CNN's Gloria Borger reported on Thursday that former President Donald Trump is not pleased with his one-time chief of staff for spilling the beans about his testing positive for COVID-19 earlier than had been previously disclosed.
Borger told host Anderson Cooper that "a source who is familiar with the president's thinking" told her that Trump is "furious about what is in the book" and is "angry with Mark Meadows."
She then speculated that Meadows rushed to Newsmax this week to claim that accurate reports about his upcoming book were "fake news" because he was desperate to remain in Trump's good graces if he runs for the White House again in 2024.
In his new book Meadows claimed that Trump tested positive for COVID-19 just days before his first scheduled debate with President Joe Biden last year.
Trump had a subsequent negative test and decided to keep the earlier positive test a secret.
However, it's now clear that the first positive test was correct because Trump would be hospitalized from COVID-19 in the days after the Biden debate.
Trump has even taken criticism from some of his own former White House officials for hiding the results of the positive test from them.
Watch the video below.
Trump is 'furious' at Mark Meadows for spilling the beans about his illness last year www.youtube.com
On Thursday, writing for Rolling Stone, Tim Dickinson profiled how the far-right paramilitary group the Oath Keepers, best known for recruiting current and former police and law enforcement, are also recruiting another kind of person: Media professionals.
"When joining a right-wing militia, most members brag about their military credentials, tactical training, or prowess with firearms. But a select group of members in the hacked Oath Keeper rolls touted a very different skillset — pledging to be information warriors for the extremist group," said the report. "These Oath Keepers signed up pitching past affiliations with the Washington Post, USA Today, Tampa Tribune as well as local television news and newspaper outlets from New Jersey to Kansas to Arizona. Still others offered experience in film and radio production or pledged to serve the Oath Keepers on the public affairs front, helping to market the militia to the masses."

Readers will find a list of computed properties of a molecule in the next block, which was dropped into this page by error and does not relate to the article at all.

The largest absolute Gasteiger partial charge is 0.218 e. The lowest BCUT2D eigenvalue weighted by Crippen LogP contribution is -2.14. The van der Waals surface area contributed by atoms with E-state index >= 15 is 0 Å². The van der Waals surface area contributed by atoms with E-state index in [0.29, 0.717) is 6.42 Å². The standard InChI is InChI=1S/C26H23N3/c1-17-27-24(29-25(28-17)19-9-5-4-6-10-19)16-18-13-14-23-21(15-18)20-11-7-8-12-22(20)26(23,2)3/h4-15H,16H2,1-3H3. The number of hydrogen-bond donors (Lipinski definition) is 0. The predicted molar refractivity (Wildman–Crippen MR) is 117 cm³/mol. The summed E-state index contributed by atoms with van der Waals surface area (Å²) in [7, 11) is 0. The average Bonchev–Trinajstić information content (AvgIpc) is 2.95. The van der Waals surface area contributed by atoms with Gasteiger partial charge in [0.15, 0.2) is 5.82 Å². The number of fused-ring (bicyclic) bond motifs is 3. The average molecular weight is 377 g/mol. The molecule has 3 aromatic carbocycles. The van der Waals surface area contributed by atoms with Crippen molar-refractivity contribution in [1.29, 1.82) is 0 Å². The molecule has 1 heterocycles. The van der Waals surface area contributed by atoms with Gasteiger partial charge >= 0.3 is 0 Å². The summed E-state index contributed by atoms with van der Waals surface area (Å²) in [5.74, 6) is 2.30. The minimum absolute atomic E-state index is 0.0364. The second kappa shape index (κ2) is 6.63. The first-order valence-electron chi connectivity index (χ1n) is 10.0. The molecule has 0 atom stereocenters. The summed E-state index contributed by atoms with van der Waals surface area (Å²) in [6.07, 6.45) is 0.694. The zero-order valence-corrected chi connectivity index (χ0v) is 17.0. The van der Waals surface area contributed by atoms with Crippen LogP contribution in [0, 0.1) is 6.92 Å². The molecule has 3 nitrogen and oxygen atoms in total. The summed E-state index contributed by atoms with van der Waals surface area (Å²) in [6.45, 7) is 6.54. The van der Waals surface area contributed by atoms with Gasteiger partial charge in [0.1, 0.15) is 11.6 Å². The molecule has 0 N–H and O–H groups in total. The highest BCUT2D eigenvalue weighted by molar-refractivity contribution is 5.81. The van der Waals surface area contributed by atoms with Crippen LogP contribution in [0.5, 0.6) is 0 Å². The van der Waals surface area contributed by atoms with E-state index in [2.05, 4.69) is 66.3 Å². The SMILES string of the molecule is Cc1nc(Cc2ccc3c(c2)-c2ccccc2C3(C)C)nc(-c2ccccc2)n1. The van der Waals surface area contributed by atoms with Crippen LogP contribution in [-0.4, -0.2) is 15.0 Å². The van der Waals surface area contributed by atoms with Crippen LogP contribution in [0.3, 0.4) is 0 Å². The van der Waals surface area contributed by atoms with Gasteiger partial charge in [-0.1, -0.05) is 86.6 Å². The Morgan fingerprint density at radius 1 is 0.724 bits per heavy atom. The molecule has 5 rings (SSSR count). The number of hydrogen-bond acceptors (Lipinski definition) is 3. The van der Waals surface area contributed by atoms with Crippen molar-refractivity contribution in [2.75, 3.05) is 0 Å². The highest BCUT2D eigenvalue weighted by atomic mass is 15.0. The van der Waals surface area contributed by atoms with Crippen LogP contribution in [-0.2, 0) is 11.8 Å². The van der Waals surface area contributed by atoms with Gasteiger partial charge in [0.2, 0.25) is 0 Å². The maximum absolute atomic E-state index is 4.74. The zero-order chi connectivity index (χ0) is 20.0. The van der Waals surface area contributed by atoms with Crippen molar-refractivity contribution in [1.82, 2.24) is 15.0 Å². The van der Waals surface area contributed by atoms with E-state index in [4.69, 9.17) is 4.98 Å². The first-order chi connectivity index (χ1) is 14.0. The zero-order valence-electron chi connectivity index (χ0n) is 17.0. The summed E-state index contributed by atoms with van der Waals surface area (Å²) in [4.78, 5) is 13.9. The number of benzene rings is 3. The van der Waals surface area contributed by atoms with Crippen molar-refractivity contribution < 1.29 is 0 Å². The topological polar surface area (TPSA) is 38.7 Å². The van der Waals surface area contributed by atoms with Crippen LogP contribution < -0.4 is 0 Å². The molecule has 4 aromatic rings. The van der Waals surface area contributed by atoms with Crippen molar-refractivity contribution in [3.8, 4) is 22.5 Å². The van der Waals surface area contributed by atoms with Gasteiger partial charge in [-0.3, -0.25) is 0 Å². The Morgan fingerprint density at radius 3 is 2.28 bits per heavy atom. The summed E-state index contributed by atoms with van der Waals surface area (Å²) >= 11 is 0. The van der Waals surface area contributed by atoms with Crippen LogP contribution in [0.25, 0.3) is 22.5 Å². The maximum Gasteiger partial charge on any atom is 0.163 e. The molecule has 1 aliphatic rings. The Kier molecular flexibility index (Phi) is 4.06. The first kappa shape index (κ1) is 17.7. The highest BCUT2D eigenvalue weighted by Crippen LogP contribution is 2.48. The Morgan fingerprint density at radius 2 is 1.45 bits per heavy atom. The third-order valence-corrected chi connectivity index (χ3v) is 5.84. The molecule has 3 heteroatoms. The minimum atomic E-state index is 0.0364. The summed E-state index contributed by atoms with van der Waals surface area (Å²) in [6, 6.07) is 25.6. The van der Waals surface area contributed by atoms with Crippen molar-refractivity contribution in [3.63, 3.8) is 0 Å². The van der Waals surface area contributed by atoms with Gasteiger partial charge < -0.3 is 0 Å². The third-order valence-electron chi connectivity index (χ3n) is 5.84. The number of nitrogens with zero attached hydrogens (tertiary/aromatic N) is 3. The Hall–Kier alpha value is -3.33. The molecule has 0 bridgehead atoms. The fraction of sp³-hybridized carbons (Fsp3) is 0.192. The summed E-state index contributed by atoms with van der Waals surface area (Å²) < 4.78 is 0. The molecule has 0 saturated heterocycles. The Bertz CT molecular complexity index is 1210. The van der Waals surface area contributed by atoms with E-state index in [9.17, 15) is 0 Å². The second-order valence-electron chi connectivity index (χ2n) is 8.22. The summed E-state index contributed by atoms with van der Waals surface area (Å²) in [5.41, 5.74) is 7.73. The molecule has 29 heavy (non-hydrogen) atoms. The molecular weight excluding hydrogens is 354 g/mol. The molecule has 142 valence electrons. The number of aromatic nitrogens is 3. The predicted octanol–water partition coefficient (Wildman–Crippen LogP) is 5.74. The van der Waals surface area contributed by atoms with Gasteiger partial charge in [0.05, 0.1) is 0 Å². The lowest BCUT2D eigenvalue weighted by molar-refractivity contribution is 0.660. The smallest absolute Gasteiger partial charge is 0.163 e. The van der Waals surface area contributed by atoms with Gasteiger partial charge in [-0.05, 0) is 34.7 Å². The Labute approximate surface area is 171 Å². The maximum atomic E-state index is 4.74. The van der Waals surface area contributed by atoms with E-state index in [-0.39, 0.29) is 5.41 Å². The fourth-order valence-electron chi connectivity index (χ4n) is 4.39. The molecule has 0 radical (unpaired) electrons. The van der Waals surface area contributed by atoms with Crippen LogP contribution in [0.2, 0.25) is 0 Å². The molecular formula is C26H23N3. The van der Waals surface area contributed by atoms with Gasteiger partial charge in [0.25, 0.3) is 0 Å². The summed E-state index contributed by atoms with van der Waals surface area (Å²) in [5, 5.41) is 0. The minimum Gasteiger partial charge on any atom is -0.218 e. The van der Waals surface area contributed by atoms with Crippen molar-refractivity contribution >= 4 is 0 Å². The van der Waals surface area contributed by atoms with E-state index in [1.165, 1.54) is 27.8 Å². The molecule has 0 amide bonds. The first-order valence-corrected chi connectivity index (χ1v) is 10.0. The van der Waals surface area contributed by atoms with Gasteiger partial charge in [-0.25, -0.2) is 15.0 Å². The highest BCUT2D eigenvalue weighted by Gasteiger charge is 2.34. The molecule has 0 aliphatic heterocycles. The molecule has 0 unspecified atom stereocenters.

Among those recruited by the group, noted Dickinson, were a New York man who "spent 10 years as a TV news reporter," a Virginia man who boasted of his “Ph.D. and 28 years’ experience in opinion and marketing research and strategy,” and a man who bragged, "I have a masters degree in radio, television, and film production and worked for… years in the Armed Forces Radio and Television Service producing television programs.”
These media experts, who were exposed in a recent hack of the Oath Keepers' membership database, can do PR work to “create an image that is cool, competent, and appealing to potential members — and then blast it out to a far larger audience than if they were trying to recruit in person," according to Alex Friedfield of the Anti-Defamation League's Center on Extremism.
The Oath Keepers, who have been involved in a number of armed anti-government standoffs in recent years including the Bundy Ranch incident, more recently participated in the January 6th attack on the U.S. Capitol. Many of its members are now facing federal charges and turning on each other to try to secure plea deals.
You can read more here.